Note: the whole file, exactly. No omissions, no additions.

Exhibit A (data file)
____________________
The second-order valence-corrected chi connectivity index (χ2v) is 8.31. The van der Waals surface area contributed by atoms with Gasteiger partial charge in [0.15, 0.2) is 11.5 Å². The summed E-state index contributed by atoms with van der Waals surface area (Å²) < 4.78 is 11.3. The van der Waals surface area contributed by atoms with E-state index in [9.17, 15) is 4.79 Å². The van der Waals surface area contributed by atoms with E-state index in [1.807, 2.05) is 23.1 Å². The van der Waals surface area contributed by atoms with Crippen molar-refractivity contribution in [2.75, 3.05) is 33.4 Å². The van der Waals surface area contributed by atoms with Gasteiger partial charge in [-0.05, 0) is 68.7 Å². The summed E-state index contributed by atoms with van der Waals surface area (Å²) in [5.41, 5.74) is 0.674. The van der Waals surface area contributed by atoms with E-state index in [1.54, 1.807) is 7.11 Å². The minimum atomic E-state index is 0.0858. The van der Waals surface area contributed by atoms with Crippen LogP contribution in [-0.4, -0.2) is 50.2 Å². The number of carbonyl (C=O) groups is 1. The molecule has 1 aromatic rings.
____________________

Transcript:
The second-order valence-corrected chi connectivity index (χ2v) is 8.31. The van der Waals surface area contributed by atoms with Gasteiger partial charge in [0.15, 0.2) is 11.5 Å². The summed E-state index contributed by atoms with van der Waals surface area (Å²) < 4.78 is 11.3. The van der Waals surface area contributed by atoms with E-state index in [9.17, 15) is 4.79 Å². The van der Waals surface area contributed by atoms with E-state index in [1.807, 2.05) is 23.1 Å². The van der Waals surface area contributed by atoms with Crippen molar-refractivity contribution in [2.75, 3.05) is 33.4 Å². The van der Waals surface area contributed by atoms with Gasteiger partial charge in [-0.05, 0) is 68.7 Å². The summed E-state index contributed by atoms with van der Waals surface area (Å²) in [5.41, 5.74) is 0.674. The van der Waals surface area contributed by atoms with E-state index in [1.54, 1.807) is 7.11 Å². The minimum atomic E-state index is 0.0858. The van der Waals surface area contributed by atoms with Crippen LogP contribution in [-0.4, -0.2) is 50.2 Å². The number of carbonyl (C=O) groups is 1. The molecule has 1 aromatic rings.